Todd Phillips & # 39; prankster was one of the most talked about films of the year, partly because it was controversial before it was even made. When the movie was first announced, not long after the disastrous DC movie Suicide team revealed his own cinematic view of the Joker character, a vocal sub-segment of the film world rebelled at the idea of restarting the villain, and protested DC's interest in focusing on him at the expense of so many other characters.
But when the Phillips film began to show to critics, new topics of conversation emerged: or prankster as Phillips and co-writer Scott Silver thought it was dangerous; whether it is a call for violent action or a celebration of anarchy; whether it has a coherent message or is just a mashup of films such as Fight club and The King of Comedy; whether it is actually a comic book film (which Phillips denies) or more a melodrama; and so on. The edgeThe staff sat down to weigh around part of the debate prankster.
What did you think of the film?
Tasha Robinson, film / TV editor: I am consistently on the more positive side of the prankster spectrum compared to many other film critics, but I still think it is a very flawed film: a self-pitying fantasy about a really terrible world that grabs a poor victim until he rightly snarls. The open, extensive theft of that of Martin Scorsese The King of Comedy and Taxi driver bothers me – there are points where prankster seems like a cover version of those films, and not a particularly nuanced or thoughtful version. But towards the end, when arrested protagonist Arthur Fleck (Joaquin Phoenix) begins to celebrate his own common-sense break by dancing as if nobody is watching and reigning over public chaos, the film has a real emotional power. Superhero comics and comic strips are so often about escapism, and this film feels like it includes a radical, dark, ugly kind of mental health escapism that is quite tempting, however irresponsible or antisocial.
Russell Brandom, policy editor: The best part was the performance of Phoenix – especially the laughter, which really seemed to hurt. The idea of seeing his sad clown descend into violent madness is really promising. But by the end, too much on the film didn't work for me: the Fleck / Thomas Wayne background story, the love interests, the whole approach to comedy and fame. me too hated the talk show scene, in which Arthur turned self-pity into violence and immediately, inexplicably, was rewarded with the love and support he had missed throughout the film.
Adi Robertson, senior reporter: Turn right. It lost direction in the last act, in part because it was so obligatory to Scorsese and the original Joker character – it kept drifting to those poles in ways that felt generic or incoherent, rather than playing on the strengths it had established.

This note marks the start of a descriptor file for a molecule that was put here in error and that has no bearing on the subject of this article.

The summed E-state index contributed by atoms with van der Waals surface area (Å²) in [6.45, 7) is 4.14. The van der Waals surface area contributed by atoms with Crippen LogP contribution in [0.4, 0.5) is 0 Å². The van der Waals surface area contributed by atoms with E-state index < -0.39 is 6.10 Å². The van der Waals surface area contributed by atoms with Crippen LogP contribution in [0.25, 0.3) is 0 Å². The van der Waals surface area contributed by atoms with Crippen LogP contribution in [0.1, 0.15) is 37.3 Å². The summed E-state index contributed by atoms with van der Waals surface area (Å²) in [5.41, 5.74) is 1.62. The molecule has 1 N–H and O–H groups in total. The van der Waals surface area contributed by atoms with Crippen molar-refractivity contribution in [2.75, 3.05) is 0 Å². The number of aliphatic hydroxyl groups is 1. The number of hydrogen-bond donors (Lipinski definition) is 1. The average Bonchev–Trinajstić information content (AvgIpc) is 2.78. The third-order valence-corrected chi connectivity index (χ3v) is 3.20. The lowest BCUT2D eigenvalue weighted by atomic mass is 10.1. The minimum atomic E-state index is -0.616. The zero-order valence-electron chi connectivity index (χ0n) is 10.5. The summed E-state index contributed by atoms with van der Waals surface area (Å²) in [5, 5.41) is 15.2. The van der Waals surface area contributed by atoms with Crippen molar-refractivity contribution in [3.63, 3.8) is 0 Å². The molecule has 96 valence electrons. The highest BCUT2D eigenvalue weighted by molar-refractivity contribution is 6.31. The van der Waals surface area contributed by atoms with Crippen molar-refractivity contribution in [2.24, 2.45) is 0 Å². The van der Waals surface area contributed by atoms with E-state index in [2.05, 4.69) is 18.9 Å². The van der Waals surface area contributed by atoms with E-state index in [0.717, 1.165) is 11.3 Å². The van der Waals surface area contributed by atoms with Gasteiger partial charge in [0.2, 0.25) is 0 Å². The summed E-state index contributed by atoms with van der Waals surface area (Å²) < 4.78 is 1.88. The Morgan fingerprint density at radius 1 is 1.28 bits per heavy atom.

Julia Alexander, reporter: If I don't think about it too much, I think I really like it prankster. The performance of Phoenix is unmistakably masterful, and for the first half of the film it is a moving look at loneliness. I wish Phillips spent more time on that story. The second half of the film, especially the last 20 minutes, washes away those striking moments. prankster feels like it is losing its identity. The more I think about it, the more frustrated I get – it ends in a movie that wants to think it's smarter than it really is.
Was it too tied to the Batman mythos? Not closely connected?
AR: I'm glad I didn't rewrite Thomas Wayne (very effectively!). prankster didn't let me work out DC pantheon logistics – like, is Arkham Asylum still full of other supervillains? Thank goodness I don't know! I do think Arthur got the "failing standup comedian" background story The murder joke was a mistake, but mainly because the character was a clone of Rupert Pupkin The King of Comedy, which was one of the less interesting parts of his characterization.
YES: I'm more protective of Bruce Wayne and Batman (my third favorite superhero, after Iron Man and Hulk), and because they're such a small part of the story, I have certain moments in prankster. That said, I wish they would lean more into the Batman mythos. I appreciated the new version of Thomas Wayne and Bruce & # 39; s child introduction to Joker, but it felt empty. I saw an essay that suggested this one Joker was really just the inspiration for the really Joker who eventually fights Bruce Wayne as Batman and … I'm just tired of the need to explain things that are not defined in this movie too much? I'm tired. There is a way to do a Joker story with Batman mythology linked, but this is not it.
RB: I would have liked to see a bit more classic Joker in the late film version of Fleck, who never really came to me. He had the Joker's sadism that we know, but there was none of the cheerful absurdity that would have been welcome after 90 minutes of miserabilism. Imagine he killed Robert De Niro by crushing his head with a huge hammer. That would have given so much more satisfaction than the weird 4chan isms we received.